Regarding adaptive immunity, we identified more than 70 immunodominant 9merepitopes recognized by BPyV-specific CD8 T-cells controlling BKPyV-DNAemia. Notably, we developed a novel peptide expansion protocol of BPyV-specific CD8 T-cells in vitro en route to a safe peptide-based protection by adoptive T-cell transfer and vaccination (Wilhelm et al. 2020; Fig. 3). We also identified variant amino acid exchanges in the conserved BKPyV-early protein, which mediate escape from CD8 T-cell control (Leuzinger et al. 2020 10.3390/v12121476).
We plan to reconstitute 3-dimensional renal tubule kidney culture and organoid models for BKPyV infection and antiviral T-cell control as an animal-free surrogate for pre-clinical models of viral immune control and to design phase I clinical vaccination studies in healthy volunteers.

Connection to Clinical Practice

Prof. Manuel Battegay, Prof. Nina Khanna Infectious Diseases & Hospital Epidemiology, University Hospital Basel

Prof. Michael Tamm, Prof. Daiana Stolz Clinic of Pneumology and Pulmonary Cell Research,  University Hospital Basel

Prof. Jürg Steiger, Prof. Stefan Schaub, Clinic for Transplantation Immunology and Nephrology,  University Hospital Basel

Prof. Mike Recher Immunodeficiency Laboratory, Department of Biomedicine, University and University Hospital of Basel

Prof. Dr. Dr. Adrian Egli Applied Microbiology Research, Laboratory Medicine, and Clinical Bacteriology and My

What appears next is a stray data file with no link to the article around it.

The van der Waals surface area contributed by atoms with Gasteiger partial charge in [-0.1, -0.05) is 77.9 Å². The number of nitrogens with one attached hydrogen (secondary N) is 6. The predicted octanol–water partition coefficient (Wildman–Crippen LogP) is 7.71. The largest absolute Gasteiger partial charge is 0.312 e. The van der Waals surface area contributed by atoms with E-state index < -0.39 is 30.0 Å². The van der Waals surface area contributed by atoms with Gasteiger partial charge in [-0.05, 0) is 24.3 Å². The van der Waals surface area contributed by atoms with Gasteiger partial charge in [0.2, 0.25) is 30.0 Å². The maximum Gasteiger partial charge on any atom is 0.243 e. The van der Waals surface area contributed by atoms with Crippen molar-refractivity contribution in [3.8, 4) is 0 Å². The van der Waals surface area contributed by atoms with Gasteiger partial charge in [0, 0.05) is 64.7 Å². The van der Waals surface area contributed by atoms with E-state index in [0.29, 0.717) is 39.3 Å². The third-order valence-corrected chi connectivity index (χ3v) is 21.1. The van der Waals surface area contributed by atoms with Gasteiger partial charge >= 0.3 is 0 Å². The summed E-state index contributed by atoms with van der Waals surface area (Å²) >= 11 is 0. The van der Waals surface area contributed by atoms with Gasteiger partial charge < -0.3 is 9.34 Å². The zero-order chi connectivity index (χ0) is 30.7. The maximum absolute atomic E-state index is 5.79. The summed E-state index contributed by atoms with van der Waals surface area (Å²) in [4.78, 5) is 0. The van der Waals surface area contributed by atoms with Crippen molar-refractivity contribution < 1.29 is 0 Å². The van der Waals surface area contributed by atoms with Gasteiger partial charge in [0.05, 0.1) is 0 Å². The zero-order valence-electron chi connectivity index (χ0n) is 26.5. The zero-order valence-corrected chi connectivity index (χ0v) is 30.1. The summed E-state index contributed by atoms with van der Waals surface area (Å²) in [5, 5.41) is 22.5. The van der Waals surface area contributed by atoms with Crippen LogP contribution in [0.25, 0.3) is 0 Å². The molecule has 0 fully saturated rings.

Liaison dangereuse – Virus infection and missing immunity

“Transplantation and Clinical Virology” is interested in translational research of acute versus persistent virus infections to dissect the pathogenesis of viral diseases, to improve diagnostic tools for clinical use, and to identify strategies of prevention and treatment. Key viral threats are being addressed according to their importance as defined by frequency, severity, and available medical treatment. Thus, we are interested in 

–    Community-acquired respiratory virus (CARV) infections in populations without sufficient immune control including SARS-CoV-2;

–    Emerging epidemics including vector-borne viral diseases (tick-borne encephalitis virus, dengue, Chikungunya, West Nile virus, Zika virus)

–    Viruses affecting immunocompromised patients (HIV/AIDS; solid organ transplantation; hematopoietic cell transplantation; autoimmune diseases; primary/inherited immunodeficiency disorders).

Acute virus infections are exemplified by CARVs, while persistent virus infections are represented  by human herpes- and polyomaviruses. Both, acute and chronic virus infections are naturally  widespread in the general immunocompetent population, but may take a severe course in patients without functional immune memory either because of primary infection, primary immunodeficiency, acquired immunodeficiency or immunosuppression. 
We aim at characterizing: 1) key determinants of virus pathology; 2) potential targets of antiviral intervention; 3) relevant innate immune mechanisms; 4) protective targets of adaptive immune memory; 5) modifiable and non-modifiable risk factors in patients to tailor and optimize interventions.